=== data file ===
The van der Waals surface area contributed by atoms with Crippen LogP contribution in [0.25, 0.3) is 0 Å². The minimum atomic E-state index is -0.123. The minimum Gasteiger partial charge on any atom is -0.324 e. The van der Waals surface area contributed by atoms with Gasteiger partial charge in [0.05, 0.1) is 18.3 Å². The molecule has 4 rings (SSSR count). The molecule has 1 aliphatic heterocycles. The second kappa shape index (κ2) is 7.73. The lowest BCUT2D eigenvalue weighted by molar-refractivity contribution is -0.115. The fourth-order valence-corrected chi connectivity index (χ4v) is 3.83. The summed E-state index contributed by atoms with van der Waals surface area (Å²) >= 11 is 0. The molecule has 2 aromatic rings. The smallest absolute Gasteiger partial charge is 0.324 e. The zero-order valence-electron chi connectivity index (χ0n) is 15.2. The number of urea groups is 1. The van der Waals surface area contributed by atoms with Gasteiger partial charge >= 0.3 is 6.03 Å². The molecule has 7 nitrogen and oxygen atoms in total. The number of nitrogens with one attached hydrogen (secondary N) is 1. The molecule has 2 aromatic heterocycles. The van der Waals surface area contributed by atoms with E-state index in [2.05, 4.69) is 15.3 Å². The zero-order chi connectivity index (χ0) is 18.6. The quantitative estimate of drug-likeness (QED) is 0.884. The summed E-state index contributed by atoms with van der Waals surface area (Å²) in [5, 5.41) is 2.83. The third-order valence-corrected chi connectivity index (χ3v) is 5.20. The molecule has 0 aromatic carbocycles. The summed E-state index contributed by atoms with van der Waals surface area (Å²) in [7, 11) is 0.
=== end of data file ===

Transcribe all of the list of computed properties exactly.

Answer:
The van der Waals surface area contributed by atoms with Crippen LogP contribution in [0.25, 0.3) is 0 Å². The minimum atomic E-state index is -0.123. The minimum Gasteiger partial charge on any atom is -0.324 e. The van der Waals surface area contributed by atoms with Gasteiger partial charge in [0.05, 0.1) is 18.3 Å². The molecule has 4 rings (SSSR count). The molecule has 1 aliphatic heterocycles. The second kappa shape index (κ2) is 7.73. The lowest BCUT2D eigenvalue weighted by molar-refractivity contribution is -0.115. The fourth-order valence-corrected chi connectivity index (χ4v) is 3.83. The summed E-state index contributed by atoms with van der Waals surface area (Å²) >= 11 is 0. The molecule has 2 aromatic rings. The smallest absolute Gasteiger partial charge is 0.324 e. The zero-order valence-electron chi connectivity index (χ0n) is 15.2. The number of urea groups is 1. The van der Waals surface area contributed by atoms with Gasteiger partial charge >= 0.3 is 6.03 Å². The molecule has 7 nitrogen and oxygen atoms in total. The number of nitrogens with one attached hydrogen (secondary N) is 1. The molecule has 2 aromatic heterocycles. The van der Waals surface area contributed by atoms with E-state index in [2.05, 4.69) is 15.3 Å². The zero-order chi connectivity index (χ0) is 18.6. The quantitative estimate of drug-likeness (QED) is 0.884. The summed E-state index contributed by atoms with van der Waals surface area (Å²) in [5, 5.41) is 2.83. The third-order valence-corrected chi connectivity index (χ3v) is 5.20. The molecule has 0 aromatic carbocycles. The summed E-state index contributed by atoms with van der Waals surface area (Å²) in [7, 11) is 0.